Reply
  6. Former Diet Coke Addict

    How old is a reference before it’s no longer useful?

    We’re attempting to hire for a mat leave cover (1 year) at my work, and the top candidate in a weak pool has offered references from people he worked for in the 80s–a year in 83 and 89 or whatever, and are now personal friends or hockey buds or whatever. I tend to think we’d be better off contacting managers from the more recent jobs on his resume, but my boss believes this is illegal in some indefinable way. So: How old does a reference have to be before it’s not useful any more?

    (I agree that the bigger problem is that these are his friends now, but the whole hiring process here is manifestly idiotic, starting with how my boss inserted a bunch of unnecessary requirements in the ad and then complained that nobody with all these qualifications was looking to work for minimum wage. Shocking.)

    Reply
    1. TowerofJoy

      I doubt references from 30 years ago are very helpful. Heck sometimes 10 years ago they aren’t very helpful. But if they’re all a person has for some reason (time off from that field or out of work) then I’d use them and keep it in context. If the restrictions your boss placed are that tight, you might just have to start the person and see how it goes and consider relisting if it doesn’t work out.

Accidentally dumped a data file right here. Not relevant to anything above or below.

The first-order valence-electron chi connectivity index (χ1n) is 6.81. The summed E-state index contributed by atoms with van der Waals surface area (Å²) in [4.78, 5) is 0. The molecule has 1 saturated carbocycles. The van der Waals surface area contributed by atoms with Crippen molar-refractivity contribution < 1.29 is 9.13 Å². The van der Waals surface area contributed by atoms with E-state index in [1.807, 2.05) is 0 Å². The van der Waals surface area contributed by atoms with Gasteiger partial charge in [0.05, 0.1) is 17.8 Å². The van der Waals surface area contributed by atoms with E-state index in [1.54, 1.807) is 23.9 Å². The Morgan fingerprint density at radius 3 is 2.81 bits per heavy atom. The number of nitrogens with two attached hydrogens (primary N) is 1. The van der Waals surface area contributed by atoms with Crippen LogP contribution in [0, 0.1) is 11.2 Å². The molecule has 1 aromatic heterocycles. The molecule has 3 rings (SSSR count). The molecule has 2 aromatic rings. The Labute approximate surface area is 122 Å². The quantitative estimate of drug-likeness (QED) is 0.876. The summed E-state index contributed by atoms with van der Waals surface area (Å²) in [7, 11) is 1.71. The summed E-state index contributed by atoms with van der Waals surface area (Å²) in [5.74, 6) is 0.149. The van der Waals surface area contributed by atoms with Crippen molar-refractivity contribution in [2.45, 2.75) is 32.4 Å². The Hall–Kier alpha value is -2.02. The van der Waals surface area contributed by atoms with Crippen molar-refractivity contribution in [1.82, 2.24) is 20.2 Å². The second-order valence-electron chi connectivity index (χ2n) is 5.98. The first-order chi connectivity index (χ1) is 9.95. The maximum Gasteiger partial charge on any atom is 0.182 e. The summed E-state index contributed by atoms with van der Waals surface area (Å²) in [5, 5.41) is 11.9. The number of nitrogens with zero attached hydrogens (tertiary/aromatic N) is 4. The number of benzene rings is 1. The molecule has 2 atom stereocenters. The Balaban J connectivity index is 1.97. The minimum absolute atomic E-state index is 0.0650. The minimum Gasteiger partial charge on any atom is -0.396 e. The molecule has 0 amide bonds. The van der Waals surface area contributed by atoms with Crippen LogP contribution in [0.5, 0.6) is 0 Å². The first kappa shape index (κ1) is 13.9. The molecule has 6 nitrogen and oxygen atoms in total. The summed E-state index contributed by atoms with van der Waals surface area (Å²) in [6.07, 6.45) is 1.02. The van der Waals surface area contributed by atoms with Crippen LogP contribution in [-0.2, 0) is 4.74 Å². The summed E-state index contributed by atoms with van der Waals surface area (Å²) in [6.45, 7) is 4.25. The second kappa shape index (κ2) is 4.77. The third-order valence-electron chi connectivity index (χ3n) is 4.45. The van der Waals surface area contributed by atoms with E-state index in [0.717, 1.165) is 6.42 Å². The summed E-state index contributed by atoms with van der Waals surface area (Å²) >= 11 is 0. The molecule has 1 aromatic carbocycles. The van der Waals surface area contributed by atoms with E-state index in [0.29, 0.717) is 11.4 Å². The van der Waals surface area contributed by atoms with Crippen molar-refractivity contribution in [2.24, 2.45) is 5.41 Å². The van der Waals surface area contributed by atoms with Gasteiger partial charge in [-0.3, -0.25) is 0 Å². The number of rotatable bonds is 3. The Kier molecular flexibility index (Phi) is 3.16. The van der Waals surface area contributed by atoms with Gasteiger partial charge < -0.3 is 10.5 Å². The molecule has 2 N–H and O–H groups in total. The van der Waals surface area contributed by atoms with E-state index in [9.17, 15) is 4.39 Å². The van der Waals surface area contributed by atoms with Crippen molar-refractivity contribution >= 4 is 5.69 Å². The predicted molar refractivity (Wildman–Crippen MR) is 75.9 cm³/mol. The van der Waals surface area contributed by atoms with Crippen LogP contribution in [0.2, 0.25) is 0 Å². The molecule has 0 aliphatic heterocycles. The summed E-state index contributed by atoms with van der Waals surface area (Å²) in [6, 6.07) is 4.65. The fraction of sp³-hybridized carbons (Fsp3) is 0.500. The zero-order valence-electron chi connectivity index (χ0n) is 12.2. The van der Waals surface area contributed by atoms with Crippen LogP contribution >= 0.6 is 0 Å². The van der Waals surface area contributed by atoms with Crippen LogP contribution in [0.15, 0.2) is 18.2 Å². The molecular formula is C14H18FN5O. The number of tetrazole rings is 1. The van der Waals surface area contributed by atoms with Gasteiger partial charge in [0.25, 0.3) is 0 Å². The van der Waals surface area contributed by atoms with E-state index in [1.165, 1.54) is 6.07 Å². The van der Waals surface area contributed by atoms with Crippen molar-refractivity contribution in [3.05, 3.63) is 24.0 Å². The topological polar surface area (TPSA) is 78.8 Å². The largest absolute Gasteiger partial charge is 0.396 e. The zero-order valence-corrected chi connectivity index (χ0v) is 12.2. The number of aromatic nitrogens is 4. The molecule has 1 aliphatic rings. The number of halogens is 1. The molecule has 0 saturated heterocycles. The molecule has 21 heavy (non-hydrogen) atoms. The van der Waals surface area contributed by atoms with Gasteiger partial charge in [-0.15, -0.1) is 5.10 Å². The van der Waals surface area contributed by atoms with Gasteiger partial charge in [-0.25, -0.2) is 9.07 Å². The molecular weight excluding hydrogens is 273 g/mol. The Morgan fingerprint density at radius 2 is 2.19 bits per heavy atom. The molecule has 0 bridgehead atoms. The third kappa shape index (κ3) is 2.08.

Reply
    2. fposte

      I don’t know where the line is, but references from the ’80s are on the wrong side of it. Unfortunately, it sounds like you’re stuck with a horrible hiring situation, so that may be the least of your worries.

      Reply
      1. Laurel Gray

        “references from the ’80s” has me picturing these references as either being a shoulder padded, cone heeled, hair spray coiffed woman or an Easter-colored polyester leisure suit and mullet sporting man. My imagination refuses to believe that these people have changed their style since they haven’t changed from being this person’s professional reference. :)

        Reply
      1. Former Diet Coke Addict

        Out of my control (my workplace is a disaster), mostly due to the fact that my boss believes that he gave us six references and it’s “illegal” to ask for more or to seek out any other ones. This is more of a general-information question for myself.

        Reply
        1. lulu